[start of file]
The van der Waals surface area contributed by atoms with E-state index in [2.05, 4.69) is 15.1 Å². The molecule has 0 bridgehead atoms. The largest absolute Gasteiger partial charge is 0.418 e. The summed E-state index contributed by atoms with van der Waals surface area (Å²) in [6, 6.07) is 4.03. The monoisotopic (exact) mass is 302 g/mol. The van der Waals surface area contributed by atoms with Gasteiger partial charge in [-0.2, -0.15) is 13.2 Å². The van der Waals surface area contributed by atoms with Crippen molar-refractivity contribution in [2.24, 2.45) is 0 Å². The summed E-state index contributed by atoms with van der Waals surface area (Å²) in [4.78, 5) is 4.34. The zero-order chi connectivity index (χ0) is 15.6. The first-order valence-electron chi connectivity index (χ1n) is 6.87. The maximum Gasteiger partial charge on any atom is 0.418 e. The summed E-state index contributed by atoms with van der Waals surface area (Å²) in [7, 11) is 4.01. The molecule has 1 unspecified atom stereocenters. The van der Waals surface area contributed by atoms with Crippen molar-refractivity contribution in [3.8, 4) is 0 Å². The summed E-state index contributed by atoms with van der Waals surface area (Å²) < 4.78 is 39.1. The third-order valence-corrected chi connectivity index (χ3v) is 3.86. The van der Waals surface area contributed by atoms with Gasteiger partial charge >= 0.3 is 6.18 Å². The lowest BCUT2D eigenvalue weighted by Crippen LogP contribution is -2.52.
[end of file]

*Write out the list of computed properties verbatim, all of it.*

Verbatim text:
The van der Waals surface area contributed by atoms with E-state index in [2.05, 4.69) is 15.1 Å². The molecule has 0 bridgehead atoms. The largest absolute Gasteiger partial charge is 0.418 e. The summed E-state index contributed by atoms with van der Waals surface area (Å²) in [6, 6.07) is 4.03. The monoisotopic (exact) mass is 302 g/mol. The van der Waals surface area contributed by atoms with Gasteiger partial charge in [-0.2, -0.15) is 13.2 Å². The van der Waals surface area contributed by atoms with Crippen molar-refractivity contribution in [2.24, 2.45) is 0 Å². The summed E-state index contributed by atoms with van der Waals surface area (Å²) in [4.78, 5) is 4.34. The zero-order chi connectivity index (χ0) is 15.6. The first-order valence-electron chi connectivity index (χ1n) is 6.87. The maximum Gasteiger partial charge on any atom is 0.418 e. The summed E-state index contributed by atoms with van der Waals surface area (Å²) in [7, 11) is 4.01. The molecule has 1 unspecified atom stereocenters. The van der Waals surface area contributed by atoms with Crippen molar-refractivity contribution in [3.8, 4) is 0 Å². The summed E-state index contributed by atoms with van der Waals surface area (Å²) < 4.78 is 39.1. The third-order valence-corrected chi connectivity index (χ3v) is 3.86. The van der Waals surface area contributed by atoms with Gasteiger partial charge >= 0.3 is 6.18 Å². The lowest BCUT2D eigenvalue weighted by Crippen LogP contribution is -2.52.